Sweet and sour is a generic term that encompasses many styles of sauce, cuisine and cooking methods. Commonly used in China, it has been used in England since the Middle Ages, and remains popular in Europe and America today.
Some authors say that the original sweet and sour sauce came from the Chinese province of Hunan, but the sauce in this area is a light vinegar and sugar mixture not resembling what most people, including the Chinese, would call sweet and sour.
Many places in China use a sweet and sour sauce as a dipping sauce for fish and meat, rather than in cooking as is commonly found in westernized Chinese cuisine.
This style of using sauces is popular amongst Chinese who tie certain sauces to particular meats such as chili and soy for shrimp and vinegar and garlic for goose. There are, however, some dishes, such as the Cantonese sweet and sour pork or Loong har kow, in which the meat is cooked and a sauce added to the wok before serving.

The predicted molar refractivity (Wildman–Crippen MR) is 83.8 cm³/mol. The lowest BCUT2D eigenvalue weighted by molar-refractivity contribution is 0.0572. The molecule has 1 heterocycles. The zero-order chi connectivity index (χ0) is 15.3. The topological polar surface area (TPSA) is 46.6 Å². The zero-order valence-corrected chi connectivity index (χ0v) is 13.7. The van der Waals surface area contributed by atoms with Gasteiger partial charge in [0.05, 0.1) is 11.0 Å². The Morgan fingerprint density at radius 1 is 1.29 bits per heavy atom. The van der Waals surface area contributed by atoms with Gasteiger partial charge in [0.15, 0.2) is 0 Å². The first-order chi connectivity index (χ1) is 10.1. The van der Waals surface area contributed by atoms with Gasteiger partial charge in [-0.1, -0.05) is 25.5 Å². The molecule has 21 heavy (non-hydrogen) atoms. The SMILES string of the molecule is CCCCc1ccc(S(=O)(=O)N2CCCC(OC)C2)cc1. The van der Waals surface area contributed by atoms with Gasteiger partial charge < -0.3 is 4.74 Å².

Not all dishes are cooked; some, such as "sweet and sour fruit and vegetable" salad from the eastern regions of China, also find their way in Chinese cuisine. This dish combines salad vegetables such as cucumber, tomato, bell pepper, and onion with a mixture of pineapple, vinegar, and sugar to make a cold served dish.
In China traditionally the sauces are made from mixing sugar or honey with a sour liquid such as rice vinegar, soy sauce, and spices such as ginger and cloves. Sometimes a paste made from tomatoes is used but this is rare and normally restricted to western cooking.